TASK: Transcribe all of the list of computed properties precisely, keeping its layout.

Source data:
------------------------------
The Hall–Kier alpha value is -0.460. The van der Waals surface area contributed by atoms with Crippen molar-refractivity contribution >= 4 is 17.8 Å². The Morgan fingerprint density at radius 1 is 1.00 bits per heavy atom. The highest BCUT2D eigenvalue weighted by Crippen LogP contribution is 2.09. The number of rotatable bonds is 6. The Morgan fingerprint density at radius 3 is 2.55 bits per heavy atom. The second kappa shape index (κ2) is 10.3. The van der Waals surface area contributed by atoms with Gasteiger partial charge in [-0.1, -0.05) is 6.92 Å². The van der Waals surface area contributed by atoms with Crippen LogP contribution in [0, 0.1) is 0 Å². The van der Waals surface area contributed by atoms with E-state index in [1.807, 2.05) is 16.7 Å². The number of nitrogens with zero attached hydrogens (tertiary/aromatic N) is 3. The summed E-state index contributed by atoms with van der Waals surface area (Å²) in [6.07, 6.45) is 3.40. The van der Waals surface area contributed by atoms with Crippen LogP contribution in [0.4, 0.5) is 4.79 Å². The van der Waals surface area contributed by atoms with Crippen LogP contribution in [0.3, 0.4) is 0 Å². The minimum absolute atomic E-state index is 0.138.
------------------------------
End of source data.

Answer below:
The Hall–Kier alpha value is -0.460. The van der Waals surface area contributed by atoms with Crippen molar-refractivity contribution >= 4 is 17.8 Å². The Morgan fingerprint density at radius 1 is 1.00 bits per heavy atom. The highest BCUT2D eigenvalue weighted by Crippen LogP contribution is 2.09. The number of rotatable bonds is 6. The Morgan fingerprint density at radius 3 is 2.55 bits per heavy atom. The second kappa shape index (κ2) is 10.3. The van der Waals surface area contributed by atoms with Gasteiger partial charge in [-0.1, -0.05) is 6.92 Å². The van der Waals surface area contributed by atoms with Crippen LogP contribution in [0, 0.1) is 0 Å². The van der Waals surface area contributed by atoms with E-state index in [1.807, 2.05) is 16.7 Å². The number of nitrogens with zero attached hydrogens (tertiary/aromatic N) is 3. The summed E-state index contributed by atoms with van der Waals surface area (Å²) in [6.07, 6.45) is 3.40. The van der Waals surface area contributed by atoms with Crippen LogP contribution in [0.4, 0.5) is 4.79 Å². The van der Waals surface area contributed by atoms with Crippen LogP contribution in [0.3, 0.4) is 0 Å². The minimum absolute atomic E-state index is 0.138.